The Cowboys, as the kids say, are on one, trouncing the Giants 44-20 on Sunday for their fourth straight win. That catapulted them two games ahead of second-placed Washington in the NFC East at 4-1 and one game behind undefeated Arizona for the best record in the conference.
Here’s what else got done.
Brought their B game and won anyway
The unfortunate, wonderful truth about sports is that anything can happen. Some weeks, you spend three and a half hours watching a beautiful near-miss like the season opener against Tampa Baby, when Dak Prescott went scorched earth on the defending champions’ secondary. You leave exhilarated, elated, and heartbroken. Other times, less spectacular play creates a more satisfying outcome. Think back to the Chargers win. Usually, you get games like Carolina and Philadelphia, when the aesthetics vary, so the final score tips the scales and renders the verdict of whether watching the game was time well spent.
Then there are games like Sunday’s, when you sink the better part of an afternoon into bad, mostly bland football. You can blame a lot of this on the Giants’ startlingly poor injury luck; by game’s end, they were down their starting quarterback, running back, and top three wide receivers, who had combined for 70 percent of New York’s offensive production through four weeks.
Mike Glennon, whose most relevant football moments came as a college student during Obama’s first term, was the quarterback. Someone named C.J. Board was catching passes; you can’t totally convince me that isn’t an alias Luka Doncic uses to check into hotels on Mavericks road trips. Giants rookie Kedarious Toney did his best to liven things up between his play and his fourth-quarter ejection for punching Cowboys safety Damontae Kazee, but there is only so much one man can do to salvage things when an already-bad team gets too banged up to even take a stab at adequacy.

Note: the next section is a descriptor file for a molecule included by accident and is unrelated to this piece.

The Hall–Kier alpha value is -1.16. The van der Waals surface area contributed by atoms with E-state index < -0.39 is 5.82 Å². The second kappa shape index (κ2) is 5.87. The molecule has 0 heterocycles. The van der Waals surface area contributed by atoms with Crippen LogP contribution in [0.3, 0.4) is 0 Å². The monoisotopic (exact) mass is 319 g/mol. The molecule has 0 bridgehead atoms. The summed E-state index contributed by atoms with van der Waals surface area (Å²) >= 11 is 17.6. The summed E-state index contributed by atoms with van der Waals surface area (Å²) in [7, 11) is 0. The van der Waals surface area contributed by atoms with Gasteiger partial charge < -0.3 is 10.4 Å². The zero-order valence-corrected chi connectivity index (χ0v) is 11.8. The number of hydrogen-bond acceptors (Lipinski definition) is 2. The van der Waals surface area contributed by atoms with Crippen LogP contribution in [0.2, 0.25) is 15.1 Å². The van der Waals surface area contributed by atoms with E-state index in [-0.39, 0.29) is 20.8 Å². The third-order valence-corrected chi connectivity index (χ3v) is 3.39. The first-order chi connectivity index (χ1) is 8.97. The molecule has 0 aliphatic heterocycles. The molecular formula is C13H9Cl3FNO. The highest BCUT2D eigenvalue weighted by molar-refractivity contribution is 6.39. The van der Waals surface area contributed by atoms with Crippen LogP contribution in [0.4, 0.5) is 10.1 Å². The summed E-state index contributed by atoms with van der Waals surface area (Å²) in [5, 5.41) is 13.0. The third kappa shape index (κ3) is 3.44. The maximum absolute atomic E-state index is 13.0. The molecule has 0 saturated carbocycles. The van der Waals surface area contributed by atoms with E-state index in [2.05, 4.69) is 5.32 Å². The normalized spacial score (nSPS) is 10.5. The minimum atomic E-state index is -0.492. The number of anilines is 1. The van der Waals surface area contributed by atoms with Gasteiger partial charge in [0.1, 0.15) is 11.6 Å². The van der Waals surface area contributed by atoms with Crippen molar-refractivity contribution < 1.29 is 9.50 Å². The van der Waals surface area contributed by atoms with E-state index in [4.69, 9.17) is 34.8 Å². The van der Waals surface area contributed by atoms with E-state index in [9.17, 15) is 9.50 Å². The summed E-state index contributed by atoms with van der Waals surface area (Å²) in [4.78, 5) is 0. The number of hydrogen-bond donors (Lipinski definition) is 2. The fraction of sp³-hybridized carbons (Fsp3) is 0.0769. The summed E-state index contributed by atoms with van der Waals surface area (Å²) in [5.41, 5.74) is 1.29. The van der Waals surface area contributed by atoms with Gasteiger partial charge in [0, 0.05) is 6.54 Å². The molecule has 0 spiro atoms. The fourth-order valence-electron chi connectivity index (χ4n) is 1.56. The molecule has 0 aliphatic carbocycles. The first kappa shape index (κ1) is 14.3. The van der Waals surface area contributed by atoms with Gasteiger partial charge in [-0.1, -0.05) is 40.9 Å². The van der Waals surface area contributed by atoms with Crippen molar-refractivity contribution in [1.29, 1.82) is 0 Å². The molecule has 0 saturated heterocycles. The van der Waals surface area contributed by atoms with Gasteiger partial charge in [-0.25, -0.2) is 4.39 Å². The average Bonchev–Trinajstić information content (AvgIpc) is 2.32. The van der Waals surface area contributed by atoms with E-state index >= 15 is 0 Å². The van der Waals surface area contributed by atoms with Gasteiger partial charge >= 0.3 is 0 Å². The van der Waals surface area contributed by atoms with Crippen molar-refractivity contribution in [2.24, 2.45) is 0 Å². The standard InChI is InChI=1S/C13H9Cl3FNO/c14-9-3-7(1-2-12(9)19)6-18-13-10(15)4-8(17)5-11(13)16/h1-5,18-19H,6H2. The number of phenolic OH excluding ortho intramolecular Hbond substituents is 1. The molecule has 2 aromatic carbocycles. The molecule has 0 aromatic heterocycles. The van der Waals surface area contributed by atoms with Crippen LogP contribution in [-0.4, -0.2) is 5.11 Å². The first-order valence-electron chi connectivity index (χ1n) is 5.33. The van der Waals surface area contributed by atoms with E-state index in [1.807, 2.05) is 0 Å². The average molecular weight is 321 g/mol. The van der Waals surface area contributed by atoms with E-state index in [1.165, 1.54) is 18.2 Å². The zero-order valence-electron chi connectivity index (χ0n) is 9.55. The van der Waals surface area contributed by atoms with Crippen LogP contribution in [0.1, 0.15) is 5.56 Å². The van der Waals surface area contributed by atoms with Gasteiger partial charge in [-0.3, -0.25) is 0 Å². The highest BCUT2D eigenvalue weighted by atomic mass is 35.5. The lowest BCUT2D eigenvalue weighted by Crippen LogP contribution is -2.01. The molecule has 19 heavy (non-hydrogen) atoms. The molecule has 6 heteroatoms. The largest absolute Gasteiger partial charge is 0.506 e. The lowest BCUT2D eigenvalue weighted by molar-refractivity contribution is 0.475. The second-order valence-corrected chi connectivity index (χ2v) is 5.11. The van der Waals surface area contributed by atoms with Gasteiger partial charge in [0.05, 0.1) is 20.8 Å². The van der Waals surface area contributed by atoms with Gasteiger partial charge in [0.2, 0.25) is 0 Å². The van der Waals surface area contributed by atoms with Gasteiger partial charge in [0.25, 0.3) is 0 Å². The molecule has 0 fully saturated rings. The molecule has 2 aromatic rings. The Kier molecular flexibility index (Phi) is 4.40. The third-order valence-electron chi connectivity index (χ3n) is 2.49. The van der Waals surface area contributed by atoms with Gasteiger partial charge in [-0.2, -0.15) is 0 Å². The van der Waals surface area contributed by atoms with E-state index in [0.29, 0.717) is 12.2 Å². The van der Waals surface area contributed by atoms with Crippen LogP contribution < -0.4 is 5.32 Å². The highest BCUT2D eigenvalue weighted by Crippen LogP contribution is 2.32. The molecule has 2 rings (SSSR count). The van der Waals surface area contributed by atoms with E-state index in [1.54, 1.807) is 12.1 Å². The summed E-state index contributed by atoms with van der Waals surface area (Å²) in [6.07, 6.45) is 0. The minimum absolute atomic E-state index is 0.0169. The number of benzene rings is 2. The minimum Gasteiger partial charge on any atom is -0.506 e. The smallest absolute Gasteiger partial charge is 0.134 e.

You might notice that I haven’t mentioned Dallas’ performance yet. I mostly don’t have to. This was a game the Cowboys were supposed to win before the Giants’ starting quarterback, running back, and highest-paid wide receiver went down midgame. Yawning their way to a 24-point win over New York’s reserves amounts to relatively little in the grand scheme of things.
Little about the Cowboys’ performance Sunday was impressive, which was the most impressive part about it. Prescott threw an interception on Dallas’ first drive and nearly tossed two more later on, while the offense twice settled for field goals after marching inside New York’s 15 yard line. For the fourth game in a row, no pass catcher cracked 100 receiving yards. And still — still — the offense rang up 515 yards, second-most in series history. The defense gave up 189 receiving yards to a rookie who was New York’s fourth receiver a few weeks ago — and they still kept the score down while forcing two more turnovers.
This was a decidedly casual ass-kicking, which is what great teams are supposed to do to bad ones. The implication — Dallas really does look like a great team — is far more exciting than anything we watched yesterday. That’s more than alright.
Kept us waiting on Trevon Diggs’ latest interception
The second-year man spent the first quarter of the season establishing himself as the Cowboys’ best cornerback since Deion Sanders. He came into Sunday leading the NFL in passer rating against and tying a Dallas record with five interceptions in his first four games.
Don Bishop, way back in 1961, is the only Dallas Cowboy to pick off six passes in his first five games of a season. It would be completely unreasonable to expect Diggs to match that — and, in so doing, intercept his ninth pass in 10 games dating back to last season.
Trevon Diggs, however, is not a reasonable man.
The warning signs were there early, first when Diggs jumped a comeback route but couldn’t reel in the catch:
— TimeoutSPORTS__ (@TimeoutSPORTS3) October 10, 2021
Then came this in the second quarter, should anyone need another reminder that Diggs once played wide receiver: